High School Kids Shown Racially Divisive Video for Black History Month

"Affirmative Action helps level the playing field."

Students who attended a recent Black History Month program at Glen Allen High School in Henrico, Virginia were shown a pro-Affirmative Action video that some parents slammed as causing racial division by advancing "white guilt."

The video titled "Structural Discrimination: The Unequal Opportunity Race," was uploaded to YouTube in 2010. It shows two whites and two minorities running a race around a track. After the starting pistol fires, the two white runners race off and easily travel the track. Along the way, they pass off batons inscribed with a dollar sign. As they make laps, the "money" baton gets bigger and bigger, but left behind are the two brown-skinned runners who aren't yet allowed to run.

On the field is a clock that represents years: it begins on 1492 (when Columbus sailed the ocean blue) and ticks away hundreds of years, while the brown runners are held back by stop lights representing "slavery," "genocide," and "Manifest Destiny." When the timer hits 1964, those runners are finally able to begin the race, but along their lanes are obstacles of "discrimination" that trip them up, like pools of sharks, boulders, and sink holes, all representing "poor schooling," "underemployment," and "standardized tests."

At a later point in the short film, one of the minority runners is fed through the "school to prison pipeline," and floats off in a jail cell as the black female is stopped mid-race for a drug test via racial profiling. She finally reaches a "dead end" (her death) and takes a seat, defeated. A moving sidewalk is then constructed behind her for the white-male runner to step on and easily finish the race. He wins based only on his "privilege," "wealth," and "old boy network." (For an added bonus, the white female runner comes in second, but only because she didn't have the luxury of a moving sidewalk.)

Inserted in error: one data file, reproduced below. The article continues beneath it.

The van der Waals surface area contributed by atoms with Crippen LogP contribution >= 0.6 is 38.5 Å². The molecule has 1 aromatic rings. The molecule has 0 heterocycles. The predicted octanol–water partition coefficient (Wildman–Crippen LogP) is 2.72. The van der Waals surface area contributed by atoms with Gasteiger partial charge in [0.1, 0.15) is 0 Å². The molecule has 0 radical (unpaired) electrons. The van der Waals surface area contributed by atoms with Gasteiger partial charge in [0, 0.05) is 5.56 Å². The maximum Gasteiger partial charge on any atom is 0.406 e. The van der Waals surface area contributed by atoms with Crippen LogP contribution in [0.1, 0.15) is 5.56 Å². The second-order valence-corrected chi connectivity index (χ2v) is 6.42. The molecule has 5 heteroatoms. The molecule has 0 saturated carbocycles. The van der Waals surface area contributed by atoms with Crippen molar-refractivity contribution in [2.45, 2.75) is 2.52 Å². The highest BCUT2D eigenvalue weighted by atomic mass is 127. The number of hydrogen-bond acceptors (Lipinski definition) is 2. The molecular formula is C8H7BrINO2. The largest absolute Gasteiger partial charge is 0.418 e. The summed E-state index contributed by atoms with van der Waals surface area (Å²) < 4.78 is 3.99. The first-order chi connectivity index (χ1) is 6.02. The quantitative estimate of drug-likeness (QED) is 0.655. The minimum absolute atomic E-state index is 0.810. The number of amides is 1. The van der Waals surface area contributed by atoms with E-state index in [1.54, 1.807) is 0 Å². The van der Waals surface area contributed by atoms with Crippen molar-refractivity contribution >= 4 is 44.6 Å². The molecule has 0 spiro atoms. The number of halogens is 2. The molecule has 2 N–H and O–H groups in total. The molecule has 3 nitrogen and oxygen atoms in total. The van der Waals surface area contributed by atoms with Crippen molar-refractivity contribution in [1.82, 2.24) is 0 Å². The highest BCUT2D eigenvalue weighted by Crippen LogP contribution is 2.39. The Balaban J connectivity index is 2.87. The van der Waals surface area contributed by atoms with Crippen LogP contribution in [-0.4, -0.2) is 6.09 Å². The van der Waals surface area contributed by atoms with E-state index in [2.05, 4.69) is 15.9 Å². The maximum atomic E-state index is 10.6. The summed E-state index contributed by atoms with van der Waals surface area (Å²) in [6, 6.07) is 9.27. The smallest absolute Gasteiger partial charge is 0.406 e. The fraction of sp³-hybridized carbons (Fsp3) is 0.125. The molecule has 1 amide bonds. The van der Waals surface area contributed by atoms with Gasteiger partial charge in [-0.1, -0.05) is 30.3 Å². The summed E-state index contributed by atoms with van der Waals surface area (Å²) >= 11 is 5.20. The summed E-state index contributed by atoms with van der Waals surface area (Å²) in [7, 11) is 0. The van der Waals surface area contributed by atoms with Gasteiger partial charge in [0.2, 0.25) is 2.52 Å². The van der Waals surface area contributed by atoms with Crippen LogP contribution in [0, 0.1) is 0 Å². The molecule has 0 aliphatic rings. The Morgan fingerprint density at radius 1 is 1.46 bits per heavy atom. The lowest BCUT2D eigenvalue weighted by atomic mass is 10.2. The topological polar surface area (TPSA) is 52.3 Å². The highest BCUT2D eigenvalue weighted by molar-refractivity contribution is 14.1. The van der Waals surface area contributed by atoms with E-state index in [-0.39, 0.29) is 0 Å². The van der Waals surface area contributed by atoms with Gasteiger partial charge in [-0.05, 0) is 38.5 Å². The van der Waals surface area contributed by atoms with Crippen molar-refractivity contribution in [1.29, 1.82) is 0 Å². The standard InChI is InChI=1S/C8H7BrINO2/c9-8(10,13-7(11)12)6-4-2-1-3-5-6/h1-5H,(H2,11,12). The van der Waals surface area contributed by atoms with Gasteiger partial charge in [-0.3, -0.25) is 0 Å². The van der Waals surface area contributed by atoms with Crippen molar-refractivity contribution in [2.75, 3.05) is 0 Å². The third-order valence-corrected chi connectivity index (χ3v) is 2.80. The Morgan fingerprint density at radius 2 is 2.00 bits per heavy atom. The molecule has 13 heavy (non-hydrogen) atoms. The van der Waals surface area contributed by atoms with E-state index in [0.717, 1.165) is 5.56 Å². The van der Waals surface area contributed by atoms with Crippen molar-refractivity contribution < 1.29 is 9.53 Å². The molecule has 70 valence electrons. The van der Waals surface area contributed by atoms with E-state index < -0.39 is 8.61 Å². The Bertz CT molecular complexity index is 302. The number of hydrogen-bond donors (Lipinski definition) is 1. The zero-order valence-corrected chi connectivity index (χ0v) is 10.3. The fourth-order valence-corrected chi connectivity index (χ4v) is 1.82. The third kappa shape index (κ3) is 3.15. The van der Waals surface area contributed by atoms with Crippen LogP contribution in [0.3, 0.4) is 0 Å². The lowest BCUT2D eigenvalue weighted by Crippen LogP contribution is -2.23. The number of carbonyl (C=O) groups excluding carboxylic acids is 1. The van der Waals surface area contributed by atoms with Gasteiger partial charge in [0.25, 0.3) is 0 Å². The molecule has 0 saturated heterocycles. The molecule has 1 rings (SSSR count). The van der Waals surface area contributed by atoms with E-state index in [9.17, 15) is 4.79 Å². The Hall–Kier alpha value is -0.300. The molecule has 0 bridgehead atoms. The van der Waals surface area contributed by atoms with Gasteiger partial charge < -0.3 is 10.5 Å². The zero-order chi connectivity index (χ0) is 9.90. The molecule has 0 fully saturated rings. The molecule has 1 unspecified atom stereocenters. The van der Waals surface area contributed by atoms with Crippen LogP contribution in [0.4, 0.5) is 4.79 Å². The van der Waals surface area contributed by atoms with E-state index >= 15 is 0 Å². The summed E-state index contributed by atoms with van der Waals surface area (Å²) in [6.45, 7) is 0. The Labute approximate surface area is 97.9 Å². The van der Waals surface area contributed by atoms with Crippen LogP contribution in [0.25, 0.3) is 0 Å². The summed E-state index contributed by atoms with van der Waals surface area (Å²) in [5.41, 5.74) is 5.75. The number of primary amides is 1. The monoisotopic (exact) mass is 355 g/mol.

The video ends with this plea: "Affirmative Action helps level the playing field."

Some parents expressed outrage at the divisive message. A grandfather of one of the students said to KSLA 12, "They are sitting there watching a video that is dividing them up from a racial standpoint. It's a white guilt kind of video. I think somebody should be held accountable for this."

But others weren't offended by the video, offering social media comments like, "Y'all are privileged. Get the f*** over it."

Black radio personality Craig Johnson railed against the school's decision to show this video:

Dr. King gave his life so that America would be a place where we are judged by the content of our character not the color of our skin. Now we have poverty pimps being led by our current president Barack Obama who all they talk about is the color of skin.

Johnson agreed that someone should be held accountable and seemingly offered to counter their defense in a debate: "Force that person to stand on that stage and defend that video," he said. "I'm telling you, I will mop the floor with that person."

The school released a statement amid the controversy:

The students participated in a presentation that involved American history and racial discourse. A segment of the video was one component of a thoughtful discussion in which all viewpoints were encouraged. As always, we are welcoming of feedback from students and their families, and we address concerns directly as they come forward.

Imagine if students were introduced to famed economist Walter Williams for an alternative view against Affirmative Action: